Background: The Runcorn area, north-west England, contains many pollution sources, the health effects of which have been under discussion for over 100 years. Preliminary investigations revealed an excess risk of mortality from kidney disease in people living nearest to several point sources of pollution, using distance as a proxy for exposure. Ongoing epidemiological investigations into the effect of ambient mercury exposure on dose and renal effect required a more refined assessment of exposure.Methods: Atmospheric dispersion modelling was used to assess mercury dispersion from three mercury-emitting sources (including a large chlor alkali plant), based on knowledge of emissions, local meteorology and topography.Results: The model was sensitive to various input parameters, with different dispersion patterns and ground-level concentrations, and therefore different exposed populations identified when different input parameters were defined. The different approaches to exposure assessment also had an impact on the epidemiological findings. The model output correlated well with weekly monitoring data collected in the local area, although the model underestimated concentrations in close proximity to the chlor alkali plant. The model identified that one point source did not contribute significantly to ground-level mercury concentrations, so that inclusion of this source when using the “distance as a proxy” approach led to significant exposure misclassification.Conclusions: The model output indicates that assessment of ambient exposure should give consideration to the magnitude of emissions, point source characteristics, local meteorology and topography to ensure that the most appropriate exposure classification is reached. Even if dispersion modelling cannot be undertaken, these data can be used to inform and improve the distance as a proxy approach, and improve the interpretability of the epidemiological findings.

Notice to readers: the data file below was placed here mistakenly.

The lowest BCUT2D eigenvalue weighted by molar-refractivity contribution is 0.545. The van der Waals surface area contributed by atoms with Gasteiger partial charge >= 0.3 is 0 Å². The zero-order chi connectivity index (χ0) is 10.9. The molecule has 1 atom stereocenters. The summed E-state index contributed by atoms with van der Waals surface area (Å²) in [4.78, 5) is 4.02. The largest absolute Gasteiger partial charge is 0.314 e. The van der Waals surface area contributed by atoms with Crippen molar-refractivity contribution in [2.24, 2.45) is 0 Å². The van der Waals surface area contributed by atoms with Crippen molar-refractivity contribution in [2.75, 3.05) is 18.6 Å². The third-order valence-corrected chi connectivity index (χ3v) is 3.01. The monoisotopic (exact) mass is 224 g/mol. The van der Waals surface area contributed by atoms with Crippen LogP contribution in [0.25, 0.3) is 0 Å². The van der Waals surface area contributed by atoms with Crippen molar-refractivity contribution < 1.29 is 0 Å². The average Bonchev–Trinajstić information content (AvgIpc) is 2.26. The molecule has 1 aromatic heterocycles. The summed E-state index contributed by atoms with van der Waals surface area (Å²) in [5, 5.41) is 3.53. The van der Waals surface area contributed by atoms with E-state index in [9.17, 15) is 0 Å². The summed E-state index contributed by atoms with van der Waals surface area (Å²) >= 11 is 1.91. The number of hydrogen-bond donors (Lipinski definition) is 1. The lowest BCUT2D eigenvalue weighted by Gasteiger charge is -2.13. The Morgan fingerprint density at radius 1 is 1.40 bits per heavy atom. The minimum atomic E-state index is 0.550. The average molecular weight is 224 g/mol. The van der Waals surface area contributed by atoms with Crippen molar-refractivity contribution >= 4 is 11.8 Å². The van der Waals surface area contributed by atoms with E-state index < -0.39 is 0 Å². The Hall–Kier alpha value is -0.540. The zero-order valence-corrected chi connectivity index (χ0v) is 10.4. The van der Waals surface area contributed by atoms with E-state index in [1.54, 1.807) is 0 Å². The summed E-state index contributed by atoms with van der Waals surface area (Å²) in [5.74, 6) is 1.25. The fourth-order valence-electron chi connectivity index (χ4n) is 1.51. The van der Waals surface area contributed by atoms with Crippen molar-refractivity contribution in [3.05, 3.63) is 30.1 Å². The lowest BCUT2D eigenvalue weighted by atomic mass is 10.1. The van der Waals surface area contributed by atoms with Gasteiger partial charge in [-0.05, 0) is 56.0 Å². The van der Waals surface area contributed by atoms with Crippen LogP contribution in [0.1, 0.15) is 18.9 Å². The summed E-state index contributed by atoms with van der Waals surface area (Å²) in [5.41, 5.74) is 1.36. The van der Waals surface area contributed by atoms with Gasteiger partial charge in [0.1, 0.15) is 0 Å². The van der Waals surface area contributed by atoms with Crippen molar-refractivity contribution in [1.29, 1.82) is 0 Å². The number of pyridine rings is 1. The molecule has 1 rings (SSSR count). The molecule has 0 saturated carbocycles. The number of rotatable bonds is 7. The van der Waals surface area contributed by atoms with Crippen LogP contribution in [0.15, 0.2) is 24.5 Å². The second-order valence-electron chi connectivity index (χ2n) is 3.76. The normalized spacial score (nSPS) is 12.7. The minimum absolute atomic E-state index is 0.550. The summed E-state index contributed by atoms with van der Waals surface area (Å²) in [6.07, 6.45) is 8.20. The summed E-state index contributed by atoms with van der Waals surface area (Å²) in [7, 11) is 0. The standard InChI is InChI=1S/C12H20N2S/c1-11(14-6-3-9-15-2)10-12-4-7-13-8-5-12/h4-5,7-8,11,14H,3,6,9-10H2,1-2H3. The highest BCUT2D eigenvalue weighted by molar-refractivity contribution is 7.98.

Journal article